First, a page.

COM 107 Outline of Chapters 1, 14, 16
COM 107 Outline of Chapters 1, 14, 16 COM 107
Popular in Communications and Society
Popular in Journalism and Mass Communications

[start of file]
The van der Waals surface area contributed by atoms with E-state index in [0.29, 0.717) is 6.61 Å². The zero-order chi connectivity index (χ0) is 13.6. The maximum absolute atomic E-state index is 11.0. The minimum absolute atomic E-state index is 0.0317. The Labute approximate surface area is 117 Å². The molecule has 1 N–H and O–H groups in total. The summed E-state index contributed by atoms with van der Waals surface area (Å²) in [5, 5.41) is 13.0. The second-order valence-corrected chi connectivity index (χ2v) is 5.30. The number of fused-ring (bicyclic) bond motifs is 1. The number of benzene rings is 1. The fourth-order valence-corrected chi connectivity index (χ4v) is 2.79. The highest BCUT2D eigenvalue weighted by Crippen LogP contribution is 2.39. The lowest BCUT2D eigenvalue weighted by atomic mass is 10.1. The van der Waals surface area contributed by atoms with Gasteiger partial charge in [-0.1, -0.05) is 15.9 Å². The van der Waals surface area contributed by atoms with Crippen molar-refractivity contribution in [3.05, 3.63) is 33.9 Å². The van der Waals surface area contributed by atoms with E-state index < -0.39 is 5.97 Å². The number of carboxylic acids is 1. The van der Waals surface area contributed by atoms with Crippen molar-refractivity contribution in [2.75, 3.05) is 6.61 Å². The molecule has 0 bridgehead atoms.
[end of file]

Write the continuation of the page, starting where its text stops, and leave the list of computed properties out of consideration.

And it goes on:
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Different Types of Communication 0 lntrapersonal Inside yourself Interpersonal Person to person Group Organizational Public communication Mass communication Eras of Communication Oral communication spoken word Written communication hieroglyphics Printed communication Gutenberg Printing Press Electric Communication Morse Code and telegraph Digital communication Gateke oping Theory Selective Retention Messages have to stick People have a tendency to remember only things they broadly agree with Postman 1986 argues that we now live in a three minute culture Cognitive Dissonance state of being psychologically uncomfortable Belief position that is founded on our perceptions of the world 0 Dif cult to change Value Thing on which a person places the most emphasis or importance 0 Dif cult to change but not as dif cult as beliefs Attitude The approach a person takes when dealing with situations Opinion an evaluation of a situation person or concept based on your values and attitude 0 Can be swayed very easily Framing The way in which you display or show a story but it all covers the same story 0 HOW THE STORY IS ACTUALLY LOOKED AT IS FRAMING Gatekeeping the decision on what will be covered or not covered decide which news gets out to the public Responsible Capitalism Want businesses to make money but not TOO much money YellowJournalism journalism that is based upon sensationalism and crude exaggeration Individualism America loves to champion that person instead of the group Public Communication does not need to go through a mediated communication but mass communication is going through a channel that is solely designated to reach multiple audiences PUBLIC COMMUNICATION IS NOT MEDIATED Advertising information placed in the media by an identi able sponsor that paid for the time and or space It is a controlled method of placing messages in the media Marketing the anticipation management and satisfaction of demand through the exchange process Evans amp Berman Public Relations Serves more than the consumer market and uses other techniques that are not paid or controlled Libel the defamation of character in written expression Slander the spoken language that defames a person39s character Textbook Chapter 1 quotThe media39s job of presenting the world to is and documenting what39s going on is enormously importantquot4 Media and the Elections 0 2014 Midterm Election had the lowest percentage of voter turnout since 1942 0 Voter ads are created to build up one candidate and tear down other candidates 0 Most media today communicate to niche markets and interest groups 0 Instead of marketing to the mass audiences of the past 0 ln election cycles news media often reduce the story of an election to twodimensional quotright vs leftquot narratives Partyism c When people feel displeased that their son or daughter marries outside of their political party 0 quotWhen people are exposed to messages that attack members of the opposing party their biases increase and the destructive power of partyism is extending well beyond politics into people39s behavior in daily lifequot 4 o In 1960 5 of republicans and 4 of democrats stated that they would be displeased if their son or daughter married outside their party in 2010 the numbers had skyrocketed to 49 and 33 respectively Media Literate o quotCritiquing the media not as detached cynics or rabid partisans but as informed citizens with a stake in the outcomequot At its best the media tries to help us understand the events the affect us however at its worst the medias appetite for telling stories can lead to them misrepresenting or exploiting the story 0 A process that delivers the values of a society through products or other meaningmaking forms 0 The American idea of quotrugged individualismquot Depicting heroic characters overcoming villains of corruption 0 The ways in which people live and represent themselves at particular historical times 0 Culture is always changing 0 Includes a societies Art Beliefs Customs Games 0000 o Technologies 0 Traditions o Institutions 0 Links individuals to their society by providing both shared and contested values Languages Morse Code Motion pictures Onezero binary computer codes 0000 0 Development of media and communication can be traced through several overlapping phases or eras in which newer forms of technology disrupted and modi ed older forms 0 When technology disrupts and modi es older forms it is also called convergence 0 Began calling it convergence with the arrival of the internet 0 Accompanied the shift of rural populations to urban settings and the rise of a consumer culture Oral and Written Eras in Communication 0 Information and knowledge rst circulated slowly through oral traditions passed on by poets teachers and tribal storytellers 0 As alphabets and the written word developed culture began to develop and eventually overshadowed oral communication 0 Manuscript culture served the ruling class 0 Working people were generally illiterate 0 Economic and educational gap between rulers and the ruled was vast o Philosophers feared that the written word would overshadow the threaten public discussion The Print Revolution 0 Modern printing did not emerge until the middle of the fteenth century 0 Gutenberg39s invention of movable metallic type and the printing press ushered in the modern print era o Gradually the size and costs of books were reduced making them more accessible and affordable First mass marketed products in history Machine duplication replaced hand copied books Duplication could occur rapidly Faster production of multiple copies brought down the cost of each unit 0 Writers used print to communicate views that went against commonly held beliefs Paved the way for major social and cultural change Protestant Reformation Rise of modern nationalism 0 Print Era supported the ascent of more centralized nationstates 0 Machine production of mass quantities that resulted in lower cost of books led to the Industrial Revolution modern capitalism and the consumer culture of the 20th century 0 Brought the rise of the middle class 0 Print media became key tools that commercial and political leaders used to distribute information and maintain social order 0 Dif cult for a single business or political leader to gain exclusive control over printing technology 0 Mass publication in the US helped democratize knowledge 0 Literary rates rose in the working and middle classes 0 Industrialization required a more educated workforce Promoted literacy and extending beyond the world of wealthy upperclass citizens 0 Printing press nourished the idea of individualism 0 People came to rely less on their local community and political or religious leaders for guidance Fostered the modern idea of individuality 0 Many individuals became cut off from the traditions of rural and smalltown life 0 Democratic impulse of individualism became a fundamental value in American society in the nineteenth and twentieth centuries The Electronic Era o Factories replaced farms as the main centers of work and production 0 During the 1880s roughly 80 of Americans lived on farms or in small towns o By the 1920s and 1930s most had moved to urban areas 0 The information age began with the development of the Telegraph in the 18405 Separated communication from transportation which made media messages instantaneous Transformed quotinformation into a commodity a 39thing39 that could be bought or sold irrespective of its uses or meaningsquot 0 Made it easier for military business and political leaders to coordinate commercial and military operations especially after the instillation of the transatlantic cable in the late 1860s 0 The telegraph led to future technological developments 0 Wireless telegraphy radio 0 Fax machine 0 Cell phone Ironically resulted in the telegraph39s demise 0 Last telegraph sent in 2006 by the Western Union Telegraph Of ce 0 Electronic phase of the Information Age boomed in the 1950s and 1960s with the arrival of television and its dramatic impact on daily life 0 Soon the information phase transformed into the digital age The Digital Era 0 Technology developed so quickly that traditional leaders in communication lost control over the information o By the 2012 elections Facebook Twitter and social media sites had become key players in politics 0 Become information resources for younger generations 0 Email assumed many functions of the postal service Outpacing attempts to control communications beyond national borders The turn to digital media has fundamentally overturned traditional media business models The Linear Model of Mass Communication 0 The digital era brought a shift in the models that media researchers used over the years to explain how media messages and meanings are constructed and communicated in everyday life Senders Author producers and Organizations Messages Programs texts images sounds and ads Mass Media Channel newspapers books magazines radio television or the Internet Receivers readers viewers or consumers Gatekeepers news editors executive producers other media managers Feedback citizens and consumers COMMUNICATIONS PROCESS M EDlI U M Encode Receiver r MESSAGE quot 7 7 l 39JJW F u39393939 M39 Feedback 0 Problem with the linear model is that media messages don t move smoothly from point A to point Z 0 Anything that interferes with the communications process is called noise 0 Senders often have very little control over how their intended messages are decoded or whether the messages are ignored or misread by readers and viewers A Cultural Model for Understanding Mass Communication The concept of a cultural message recognizes that individuals bring diverse meanings to messages given factors and differences such as gender age educational level ethnicity and occupation o Suggests the complexity of the linear process and the lack of control that senders often have over how audiences receive messages and interpret their intended meanings 0 Rise of the internet and social media has complicated the traditional roles in both the linear and cultural models of communication 0 The internet largely eliminated the gate keeper role Development of Media and Their Role in our Society The word media is a Latin plural form of medium meaning an intervening substance through which something is conveyed or transmitted Media Innovations go through four stages 0 Emergence or Novelty Stage 0 Inventors and technicians try to solve a particular problem 0 Entrepreneurial Stage 0 Inventors and investors determine a practical and marketable use for the new device 0 Mass Medium Stage 0 Businesses gure out how to market the new device or medium as a consumer product 0 Convergence Stage 0 Older media are recon gured in various forms on newer media This does not mean that the older forms of media cease to exist Media Convergence 0 Two different meanings One referring to business and one referring to business Dual Roles of Media Convergence o In the late 1920s the Radio Corporation of America purchased the Victor Talking Machine Company 0 Introduced machines that could play both radio and recorded music This collaboration helped radio survive the emergence of television 0 Contemporary media convergence is much broader than the simple merging of older and newer forms 0 Goal is to better manage resources and maximize pro ts 0 A corporation employing the convergence model can use fewer employees to generate multiple versions of the same story Media Busrness In a Converged World Google is the internet39s main organizer and aggregator because it nds both quotnewquot and quotoldquot media content 0 Is dependent on news organizations to produce the quality information and journalism that healthy democracies need and that google can deliver The next challenge in the converged world is to resolve who will pay for quality content and how that system will emerge Media Convergence and Cultural Change 0 Internet and social media have led to signi cant changes in the way we consume and engage with media culture 0 We are increasingly making our media choices on the basis of Facebook YouTube or Twitter recommendations from friends 0 We upload our own media rather than watching mainstream media breaks down shared media experiences in favor of our individual interests and pursuits 0 Media multitasking means that we are more distracted and we engage less with each type of media that we consume Often we play closer attention to the media we are using than the people immediately in our presence 0 Also brings the idea of quotlive tweetingquot This type of participation could indicate that audiences are engaging more with the media they consume Choice makes us more engaged media consumers because we have to actively choose the media we want to consume from the growing list of options Stories The Foundation of Media 0 The stories that circulate in the media can shape a society39s perceptions and attitudes o In the 1950s and 60s stories on the Civil Rights movement led to crucial legislation 0 In the late 1960s and early 1970s the persistent media coverage of Vietnam led to the loss of public support 0 Stories told through a variety of media outlets played a key role in changing individual awareness cultural attitudes and public perception Part of the appeal of reality TV is that we are better able to relate to the characters or compare our lives against theirs because they seem just like us The cultural blending of old and new ways of telling stories is another form of convergence 0 Ordinary citizens are able to participate in and have an effect on the stories being told in the media 0 Stories provide models of the world quotWe are a narrative species We exist by storytelling by relating situations and the test of our evolution may lie in getting the story rightquot The Power of Media Stories in Everyday Life The earliest debates date back to the ancient Greeks Aristotle combined Plato39s and Euripides39 ideas and argued that stories should provide insight into the human condition but should entertain as well Immigrants to the United States who spoke little English gravitated toward cultural events 0 Boxing o Vaudeville 0 Silent lm These popular events became a ash point for some groups 0 Daughters of the American Revolution local politicians police vice squads Feared that these quotlowquot culture formw would undermine what they saw as traditional American values and interests 0 In the 1950s the emergence of television and rock and roll generated several points of contention 0 Elvis Presley was seen as quotpoor white trashquot Today Mass Media play an even more controversial role in society 0 Many are critical of the quality of much contemporary culture and concerned about the overwhelming amount of information that is now available 0 Pop culture is seen as unacceptably commercial and sensationalistic 0 To become media literate we must attend more thoughtfully to diverse media stories that are too often taken for granted Surveying the Cultural Landscape Though categories change over time and from one society to another there are two metaphors that have contrasting views about the way culture operates in our daily lives 0 The Skyscraper Model 0 Views culture as a hierarchy o The Map Mode 0 Views culture as a process The Skyscraper Model 0 There are supposedly superior products at the top and inferior ones at the bottom 0 Identi ed with good taste higher education and was supported by wealthy patrons and corporate donors 0 Associated with ne art which is available in libraries theaters and museums o Aligned with the quotquestionablequot tastes of the masses commercial quotjunkquot circulated by the mass media 0 Reality TV celebritygossip websites violent action lms The HighLow hierarchy determines or limits the ways which we view and discuss culture today 0 Five main areas of concern about this way of viewing culture 0 Inability to appreciate ne art Pop culture distracts students from serious literature and thosophy Pits pop culture against high art Assumption is that pop culture is made for pro t and cannot be experienced as valuable artistic experiences in the same way as high art Tendency to exploit high culture Pop culture exploits classic works of literature and art Example being Mary Shelley39s 1818 Frankenstein VS the 1974 Mel Brooks comedy Young Frankenstein Core themes are lost or trivialized in favor of a more simplistic form 0 A throwaway ethic Many elements of pop culture have a short life span Many critics think that higher forms of culture have more staying power Lower forms of culture are unstable and eeting Follow public taste instead of leading it LOP Strategy 0 Least objectionable programming 0 Diminished Audience for High Culture Pop culture has inundated the cultural environment driving out higher forms of culture and cheapening public life Prevalence of so many pop media products prevents the public from experiencing genuine art Fails to note the number of choices and options now available to media consumers o Dulling our cultural taste buds Pop culture undermines democratic ideals and reasoned argument May inhibit not only rational thought but also social progress by transforming audiences into cultural dupes lured by the promise of products Distractig citizens from examining economic disparity and implementing change 0 quotBig Mac Theoryquot suggests that people are so addicted to mass produced media menus that they lose their discriminating taste for diner fare and much worse their ability to see and challenge social inquiries Culture as a Map In the map theory culture is an ongoing and complicated process 0 Rather than high low vertical it allows us to judge forms of culture as good or bad based on a combination of personal taste and the aesthetic judgments a society makes at particular historical times 0 Map tells us that we can pursue many connections from one cultural place to another and can appreciate a range of cultural experiences without simply ranking them from high to low 0 The large multidirectional map may be a more exible multidimensional and inclusive way of imaging how culture works The Comfort of Familiar Stories 0 Appeal of culture is often its familiar stories Pulls audiences toward the security of repetition and common landmarks on the culture map Innovation and the Attraction of quotWhat39s Newquot 0 Adults like children seek comfort but also crave cultural adventure 0 Seek new stories and new places to go Aspects of culture that demonstrate originality and complexity Part of what culture provides is the impulse to explore new places Wide range of Messages 0 Our cultural treasures contain a variety of messages 0 As part of an ongoing process cultural products and their meanings are all over the map and spread out in diverse directions Challenging the Nostalgia for a Better Past 0 Critics argue that society was better off before the latest developments in mass media Resist the idea of reimagining an established cultural hierarchy as a multidirectional map 0 Impulse to criticize something is driven by a fear of change or of cultural differences Cultural Values of the Modern Period Many ways to de ne what it means to be modern 0 Ef ciency 0 Individualism o Rationalism 0 Progress Modernization involved captains of industry using new technology to create ef cient manufacturing centers Modernization elevated individual selfexpression to a more central position quotForm Follows Functionquot 0 This value is echoed in journalism 0 Modern news deemphasized complex analysis and historical context and elevated the new and the now 0 Progressive era reformers championed social movements that led to constitutional amendments for both prohibition and women39s suffrage 0 Music videos remote controls nike ads shopping malls fax machines email video games 0 Critics argue that most modern culture represents a way of seeing a new condition or malady of the human spirit 0 Four major features or values that resonate best with changes across media and culture Populism 0 Diversity 0 Nostalgia o Paradox Many forms of postmodern style blur modern distinctions not only between art and commerce but also between fact and ction 0 Boundaries are blurred between the staged and the real mixing serious themes and personal challenges with comedic interludes and romantic entanglements The Colbert Report and John Stewart A big value of the postmodern period is the emphasis on diversity and fragmentation 0 Wild juxtaposition between old and new cultural styles Critics and politicians criticize modern values for laying the groundwork for dehumanizing technological advances and bureaucratic problems Fourth Aspect of Postmodern times is the willingness to accept paradox 0 While modern culture emphasized breaking with the past in the name of progress postmodern culture stresses integrating or converging retro beliefs and contemporary culture 0 While we are nostalgic for the past we embrace new technologies with a vengeance Modernists warn that new technologies can isolate people or encourage them to chase personal agendas Critiqumg Media and Culture Cultural boundaries are being tested 0 Arbitrary lines between information and entertainment have become blurred We are witnessing media convergence It is ultimately more useful to replace a cynical perception of the media with an attitude of genuine criticism 0 Need to develop a profound understanding of the media focused on what they offer or produce and what they downplay or ignore Media Literacy and the Critical Process We should be moving toward a critical perspective that takes into account the intricacies of the cultural landscape 0 Requires a working knowledge of the particular book program or music under scrutiny It is essential to understand the contemporary context in which cultural phenomena are produced Steps of the critical process 0 Description 0 Might critique the fairness of several programs or individual stories 0 Start by describing the programs or articles 0 Begin comparing what we have found to other stories on similar topics 0 Analysis lsolate the patterns that call for closer attention 0 Decide how to focus the critique 0 Interpretation 0 Try to determine the meanings of the patterns we have analyzed 0 Most dif cult stage in criticism 0 Demands an answer to the quotso whatquot question 0 Evaluation 0 Focus on making an informed judgment 0 Better able to evaluate the fairness of a group 0 Engagement 0 Must actively work to create a media world that helps to serve a democracy 0 Writing a formal letter or email to media outlets or participating in web discussions Bene ts of a Critical Perspective Allows us to participate in a debate about media culture as a force for both democracy and consumerism 0 Media can be a catalyst for democracy and social progress 0 Helped to renew interest in diverse cultures around the world and other emerging democracies o Competing against democratic tendencies is a powerful commercial culture that reinforces a world economic order controlled by relatively few multinational corporations Culture cannot easily be characterized as one thing or another 0 Liberal and conservative or high and low have less meaning in an environment where so many boundaries have been blurred A healthy democracy requires the active involvement of others Chapter 16 Notes THE FIRST AMENDMENT CONGRESS SHALL MAKE NO LAW RESPECTING AN ESTABLISHMENT OF RELIGION OR PROHIBITING THE FREE EXERCISE THEREOF OR ABRIDGING THE FREEDOM OF SPEECH OR OF THE PRESS OR THE RIGHT OF THE PEOPLE TO PEACEFULLYASSEMBLE AND TO PETITION THE GOVERNMENT FOR A REDRESS OF GRIEVANCES The cultural and political struggles over what constitutes free speech or free expression have de ned American democracy 0 Of all issues that involve mass media and pop culture none are more central or explosive than the freedom of expression In the US the freedom to criticize and poke fun at the government is often taken for granted 0 Only 1 in 7 people live in in a country with a free media system Models of Expression 0 Four conventional models for speech and journalism have been used to categorize free expression 0 Authoritarian Model Developed about the time the printing press rst arrived in England Advocates that the general public needed guidance from an elite educated ruling class Censorship was frequent and the government issued printing licenses primarily to publishers who were sympathetic to government and ruling class agendas Communist or State Model Press is controlled by the government because state leaders believe the press should serve the goals of the state Myanmar Burma China Cuba North Korea 0 Social Responsibility Model Characterizes the ideals of mainstream journalism in the US Outlined in 1947 by the Hutchins Commission Development of press watchdog groups because the mass media had grown too powerful and needed to become more socially responsible A socially responsible press is usually privately owned 0 Fourth Estate Unof cial branch of the government that monitors the legislative judicial and executive branches for abuses of power Keeps the news media independent of government The press supplies information to citizens so that they can make informed decisions regarding political and social issues 0 Libertarian Model Encourages vigorous government criticism and supports the highest degree of individual and press freedoms No restrictions would be placed on mass media or individual speech In North America and Europe many alternative newspapers and magazines operate on such a model Puts a great deal of trust in citizen39s ability to distinguish truth from fabrication The First Amendment and the Constitution The writers of the Constitution were ambivalent about the freedom of the press The Bill of Rights was adopted in 1791 In 1798 the Federalist Party passed the Sedition Act 0 In order to silence the opposition to the war in France 0 Led by John Adams federalists believed the defamatory articles by the opposition Democratic Republican party might stir up discontent against the government and undermine its authority 0 Sedition act expired in 1801 Censorship as Prior Restraint The rst amendment theoretically prohibited censorship Supreme courts have de ned censorship as prior restraint Unprotected Forms of Government 0 Despite quotcongress shall make no lawquot many laws have been made restricting speech 0 Especially concerning false or misleading advertising expressions that intentionally threaten public safety and certain speech that compromises war strategy and other issues of national security 0 State laws and ordinances have on occasion curbed expression Seditious Expression 0 For more than a century after the Sedition Act congress passed no laws prohibiting dissenting opinion 0 Sentiments of the Sedition Act reappeared in war times 0 Espionage Act of 1917 and 1918 made it a federal crime to disrupt the nation39s war effort authorizing severe punishment for seditious expression Schenck vs United States Supreme Court upheld the conviction of a socialist party leader for distributing lea ets urging American men to protest the draft Socialist lea ets were entitled to rst amendment protection but only during times of peace Copyright Infringement o The rst copyright act in 1790 only gave authors the right to control their published work for 14 years with renewal for another 14 years 0 The idea was for authors to get nancial incentive to create original works The Copyright has been extended to the life of the author plus 50 years 1976 Copyright is extended for an additional 20 years 1988 Fair Use the same standard that enables students to legally attributed text from other works in their research papers Libel Defenses against Libel Charges The best defense against Libel has been the truth Absolute Privilege when prosecutors are not prevented from making accusatory statements without being accused of libel toward defendants Quali ed Privilege allows reporters to report judicial or legislative proceedings even though public statements being reported may be libelous Opinion and Fair Comment a defense against libel that states that libel applies only to intentional misstatements of factual information rather than to statements of opinion Libel laws also protect satire comedy and opinions expressed in reviews of books plays movies and restaurants Laws may NOT protect malicious statements in which plaintiffs can prove that defendants used their free speech rights to mount a damaging personal attack Obscenity Obscenity does not constitute a legitimate form of expression protected by the rst amendment Test of Obscenity 0 Whether to an quotaverage personquot applying quotcontemporary standardsquot the major thrust or theme of the material quottaken as a wholequot appealed to quotprurient interestquot in other words was intended to quotincite lustquot Current Legal De nition 0 The material must meet three criteria 0 The average person who is applying contemporary community standards would nd that the material as a while appeals to prurient interest 0 The material depicts or describes sexual conduct in a patently offensive way 0 The material as a Whole lacks serious literary artistic political or scienti c value The Right to Privacy Right to Privacy addresses a person39s right to be left alone without his or her name image or daily activities becoming public property In general the news media have been granted wide protections under the First Amendment to do their work 0 Most newspapers and broadcast outlets use their own internal guidelines and ethical codes to protect the privacy of victims and defendants especially in cases involving rape and child abuse First Amendment vs the Sixth Amendment The rst amendment protections of speech and the press often clash over the sixth amendment which guarantees a speedy and public trial by an impartial jury Gag Orders and Shield Laws Gag Orders sequestering juries moving cases to otherjurisdictions limiting the number of reporters and placing restrictions Legal restrictions prohibiting the press from releasing preliminary information that might prejudice jury selection Shield Laws Laws protecting the con dentiality of key interview subjects and reporters39 rights not to reveal the sources of controversial information used in news stories There is no federal shield law in the united states leaving journalists exposed to subpoenas from federal prosecutors and courts Cameras in the Courtroom The legal process has generally though not always tried to ensure that print and other news media are able to cover public issues broadly without fear of reprisals Film and the First Amendment New communication technologies have not always received the same kinds of protection under the rst amendment as those granted to speech or print media Socnal and Political Pressures on the Movnes During the early part of the twentieth century movies rose in popularity among European immigrants and others from modest socioeconomic groups 0 Spurred the formation of censorship groups Public Pressures came from o Conservatives 0 Saw them as a potential threat to the authority of traditional institutions 0 Progressives o Worried that children and adults were more attracted to movie houses than to social organizations and urban education centers Boxing lms became the target of the rst federal censorship laws afterjack johnson won the heavyweight championship in 1908 Mutual vs Ohio unanimously ruled that motion pictures were not a form of speech but quota business pure and simplequot and merely for quotspectaclequot for entertainment with quota special capacity for evilquot The Motion Picture Moral Code No picture shall be produced which will lower the moral standards of those who see it o The code in uenced nearly every commercial movie made between the mid 1930s and the early 1950s The Miracle Case granted lms the same constitutional protections as those enjoyed by the print media and other forms of speech The FCC Regulates Broadcasting Drawing on the argument that limited broadcast signals constitute a scarce national resource the communications act of 1934 mandated that radio broadcasters operate in the quotpublic interest convenience and necessityquot o Broadcaster39s responsibility to program in the public interest may outweigh their right to program whatever they want Dirty Words Indecent Speech and Hefty Fines 0 Law prevents the government from censoring broadcast content lndecency profanity after the fact 0 Concerns over indecent broadcast programming began in 1937 when NBC was scolded by the FCC for running an inappropriate sketch After a 1960s FCC investigation a couple of stations lost their licenses some were ned and 7bpess Radio was temporarily over Although no court had legally de ned indecency and still hasn t the supreme court39s unexpected ruling in the 1978 FCC v Paci ca Foundation case sided with the FCC and upheld the agency39s authority to require broadcasters to air adult programming at times when children are not likely to be listening Political Broadcasters and Equal Opportunity Section 315 of the 1934 Communications Act mandates that during elections broadcast stations must provide equal opportunities and response time for quali ed political candidates If broadcasters give or sell time to one candidate they must give or sell the same opportunity to others 0 Broadcasters claim that this law violates their rst amendment right to control content 0 Due to section 315 from the late 1960s through the 1980s many stations refused to air movies starring Ronald Reagan Demise of the Fairness Doctrine Fairness Doctrine required stations to 1 air and engage in controversial issue programs that affected their communities and 2 provide competing points of view when offering such programming 0 Ended with little public debate in 1987 after a federal court ruled that it was merely a regulation than an extension of the section 315 law Since 1987 periodic support for the fairness doctrine has surfaced o Argue that broadcasting is fundamentally different from and more pervasive than print media requiring greater accountability to the public Communication Policy and the Internet Many have looked to the internet as the one true venue for unlimited free speech under the First Amendment because it is not regulated by the government 0 Not subject to the communications act of 1934 Courts argued that because the FCC had not de ned the internet as a utility it couldn39t regulate it in this manner The eventual outcome will determine whether broadband internet connections will be de ned as an essential utility to which everyone has access and for which rates are controlled like electricity or phone service or as an information service for which internet service providers can charge as much as they wish as with cable TV The First Amendment and Democracy Citizens have counted on journalism to monitor abuses in government and business In journalism today the reporter mainly tries to answer the question quothow do these events affect consumersquot Focus less on the company39s problems and more on how the consumer will be impacted Chapter 14 Notes journalism is the only media enterprise that democracy requires and it is the only media practice and business that is speci cally mentioned and protected by the US Constitution 0 Mainstream journalism is searching for new business models and better ways to connect with the public Modern journalism in the Information Age Serious journalism has sought to provide information that enables citizens to make intelligent decisions 0 Society has developed an quotinformation glutquot that transforms news and information into a quotform of garbagequot o The amount of data the media now provide has questionable impact on improving public and political life What is News quotEvery news story shoulddispay the attributes of ction of drama It should have structure and con ict problem and denouement rising and falling action a beginning a middle and an endquot Characteristics of News o Journalists are taught to select and develop news stories relying on one or more of these criteria 0 Timeliness 0 Proximity 0 Con ict Prominence Human interest Consequence Usefulness o Nove y o Deviance Most issues and events that journalists select as news are timely or new 0 Although local TV stations and papers offer some national and international news readers and viewers expect to nd the bulk of news devoted to their towns and communities Most news stories are narratives and thus contain a healthy dose of con ict a key ingredient in narrative writing Surveys indicate that most people identify more closely with an individual than with an abstract issue 0 Therefore the media tends to report stories that feature prominent powerful or in uential people 0 Journalists also look for human interest stories 0 Extraordinary incidents that happen to ordinary people 0 Reporters often relate a story about a complicated issue by illustrating its impact on one quotaveragequot person family or town Other criteria for newsworthiness are consequence and usefulness 0 Many people look for stories With a practical use Finally news is often about the noveand the deviant Values in American Journalism Although newsworthiness criteria are a useful way to de ne news they do not reveal much about the cultural aspects of news 0 News is both a product and a process Neutrality Boosts Credibility and Sales quotReporters have no special method for determining the truth of a situation not a special language for reporting their ndings They make sense of events by telling stories about themquot Journalists believe they are or should be neutral observers who present facts without passing judgment on them 0 The minimal use of adverbs and adjectives and a detached third person point of view all help reporters perform their work 0 Many modern journalists believe that their credibility derived from personal detachment Partisanship Trumps Neutrality Especially Online and on Cable Since the rise of cable and the internet today39s media marketplace has offered a fragmented world where appealing to the widest audience no longer makes the best economic sense The mass audience has morphed into smaller niche audiences who embrace particular hobbies story genres politics and social networks 0 Partisanship has become good business quotjournalism of assertionquot marked partly by the return to journalism39s colonial roots and partly by the downsizing of the quotjournalism of veri cationquot Today the new partisan fervor found in news both online and on cable has been a major catalyst for the nation39s intense political and ideological divide Other Cultural Values in journalism The neutral journalism model remains a selective and uneven process Several basic quotenduring valuesquot have been shared by most American reporters and editors o The most prominent of these values are c Ethnocentrism Responsible capitalism Small town pastoralism o Individualism o In most news reporting especially foreign coverage reporters judge other countries and cultures on the basis of how quotthey live up to or imitate American practices and valuesquot 0 Contends that journalists nai39vely assume that businesspeople compete with one another not primarily to maximize pro ts but quotto create increased prosperity for allquot 0 Favoring the small over the large and the rural over the urban 0 Many journalists equate smalltown life with innocence and harbor suspicions of cities their governments and urban experiences 0 Most prominent value underpinning daily journalism 0 Rewards the rugged tenacity needed to confront and expose corruption 0 Often journalism that focuses on personal triumphs neglects to explain how large organizations and institutions work or fall Facts Values and Bias Reporters have aligned facts with an objective position and values with subjective feelings Many reporters view themselves as neutral quotchannelsquot of information rather than selective storytellers or citizens actively involved in public life Conservatives tend to see the media as liberally biased and liberals tend to see the media as favoring the conservative positions Deploying Deception Ever since Nellie Bly faked insanity to get inside an asylum in the 18805 investigative journalists have used deception to get stories There are two major ethical positions and multiple variations 0 Suggests that a moral society has laws and codes including honesty that everyone must live by The ends exposing a phony clinic neverjustify the means using deception to get the story Promotes ethical decisions on a casebycase basis If a greater public can be served using deceit journalists and editors who believe in situational ethics would sanction deception as a practice The ethics code adopted by the Society of Professional journalists SPj is mostly silent on the topic of deception o It does say quotjournalists should be honest fair and courageous in gathering reporting and interpreting informationquot 0 Calls on journalists to quotseek truth and report itquot Con ict of Interest o On a broader level ethical guidelines at many news outlets attempt to protect journalists from compromising positions journalists should not place themselves in a situation in which they might have to report on the misdeeds od an organization or a political party to which they belong Resolving Ethical Problems 0 Most media professionals deal with ethical situations only on a casebycase basis as issues arise Aristotle Kant and Bentham and Mill Aristotle offered the concept of the quotGolden Meanquot 0 Desirable middle ground between extreme positions 0 Usually one is regarded as de cient and the other as excessive 0 Balance between sloth and greed Immanuel Kant developed the quotCategorical Imperativequot o Maintains that a society must adhere to moral codes that are universal and unconditional applicable in all situations at all times Bentham and Mill promoted an ethical principle derived from quotthe greatest good for the greatest numberquot 0 Distribute a good consequence to more people rather than to fewer whenever we have a choice Developing Ethical Policy Arriving at ethical decision involves several steps 0 Laying out the case 0 Pinpointing the key issues 0 Identifying involved parties their intents and their competing values 0 Studying ethical models 0 Presenting strategies and options 0 Formulating a decision Pretty Face and Happy Talk Culture pretty talk is the concept of having a young attractive TV personalities Happy talk is the ad libbed or scripted banter that goes on between news anchors 0 Happy talk often appears forced and may create awkward transitions